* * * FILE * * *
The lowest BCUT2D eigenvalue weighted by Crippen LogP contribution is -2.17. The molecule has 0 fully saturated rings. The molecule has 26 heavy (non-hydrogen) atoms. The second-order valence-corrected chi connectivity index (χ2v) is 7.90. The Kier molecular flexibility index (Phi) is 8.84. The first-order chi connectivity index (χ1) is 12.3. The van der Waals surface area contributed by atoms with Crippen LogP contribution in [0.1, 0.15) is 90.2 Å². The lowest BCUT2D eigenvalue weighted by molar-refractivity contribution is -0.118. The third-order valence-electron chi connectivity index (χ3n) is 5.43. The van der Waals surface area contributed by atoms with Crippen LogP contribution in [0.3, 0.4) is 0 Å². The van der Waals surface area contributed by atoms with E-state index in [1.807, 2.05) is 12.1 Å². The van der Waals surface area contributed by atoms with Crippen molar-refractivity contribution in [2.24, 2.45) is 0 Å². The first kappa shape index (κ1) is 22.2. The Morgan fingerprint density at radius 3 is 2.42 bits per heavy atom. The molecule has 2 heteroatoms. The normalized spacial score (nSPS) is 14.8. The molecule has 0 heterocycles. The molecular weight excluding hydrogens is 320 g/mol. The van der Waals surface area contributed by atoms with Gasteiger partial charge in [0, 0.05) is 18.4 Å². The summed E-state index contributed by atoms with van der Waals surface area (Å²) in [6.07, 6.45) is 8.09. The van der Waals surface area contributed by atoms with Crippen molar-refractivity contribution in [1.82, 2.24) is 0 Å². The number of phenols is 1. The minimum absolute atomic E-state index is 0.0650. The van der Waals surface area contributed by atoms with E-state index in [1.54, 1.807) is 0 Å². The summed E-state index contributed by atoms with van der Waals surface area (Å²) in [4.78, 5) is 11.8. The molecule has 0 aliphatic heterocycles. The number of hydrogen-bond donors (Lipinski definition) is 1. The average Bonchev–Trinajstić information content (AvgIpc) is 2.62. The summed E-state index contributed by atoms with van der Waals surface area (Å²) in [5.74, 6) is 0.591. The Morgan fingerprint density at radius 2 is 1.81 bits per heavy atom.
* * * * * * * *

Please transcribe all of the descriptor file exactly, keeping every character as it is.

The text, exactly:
The lowest BCUT2D eigenvalue weighted by Crippen LogP contribution is -2.17. The molecule has 0 fully saturated rings. The molecule has 26 heavy (non-hydrogen) atoms. The second-order valence-corrected chi connectivity index (χ2v) is 7.90. The Kier molecular flexibility index (Phi) is 8.84. The first-order chi connectivity index (χ1) is 12.3. The van der Waals surface area contributed by atoms with Crippen LogP contribution in [0.1, 0.15) is 90.2 Å². The lowest BCUT2D eigenvalue weighted by molar-refractivity contribution is -0.118. The third-order valence-electron chi connectivity index (χ3n) is 5.43. The van der Waals surface area contributed by atoms with Crippen LogP contribution in [0.3, 0.4) is 0 Å². The van der Waals surface area contributed by atoms with E-state index in [1.807, 2.05) is 12.1 Å². The van der Waals surface area contributed by atoms with Crippen molar-refractivity contribution in [2.24, 2.45) is 0 Å². The first kappa shape index (κ1) is 22.2. The Morgan fingerprint density at radius 3 is 2.42 bits per heavy atom. The molecule has 2 heteroatoms. The normalized spacial score (nSPS) is 14.8. The molecule has 0 heterocycles. The molecular weight excluding hydrogens is 320 g/mol. The van der Waals surface area contributed by atoms with Gasteiger partial charge in [0, 0.05) is 18.4 Å². The summed E-state index contributed by atoms with van der Waals surface area (Å²) in [6.07, 6.45) is 8.09. The van der Waals surface area contributed by atoms with Crippen molar-refractivity contribution in [1.82, 2.24) is 0 Å². The number of phenols is 1. The minimum absolute atomic E-state index is 0.0650. The van der Waals surface area contributed by atoms with E-state index in [1.54, 1.807) is 0 Å². The summed E-state index contributed by atoms with van der Waals surface area (Å²) in [4.78, 5) is 11.8. The molecule has 0 aliphatic heterocycles. The number of hydrogen-bond donors (Lipinski definition) is 1. The average Bonchev–Trinajstić information content (AvgIpc) is 2.62. The summed E-state index contributed by atoms with van der Waals surface area (Å²) in [5.74, 6) is 0.591. The Morgan fingerprint density at radius 2 is 1.81 bits per heavy atom.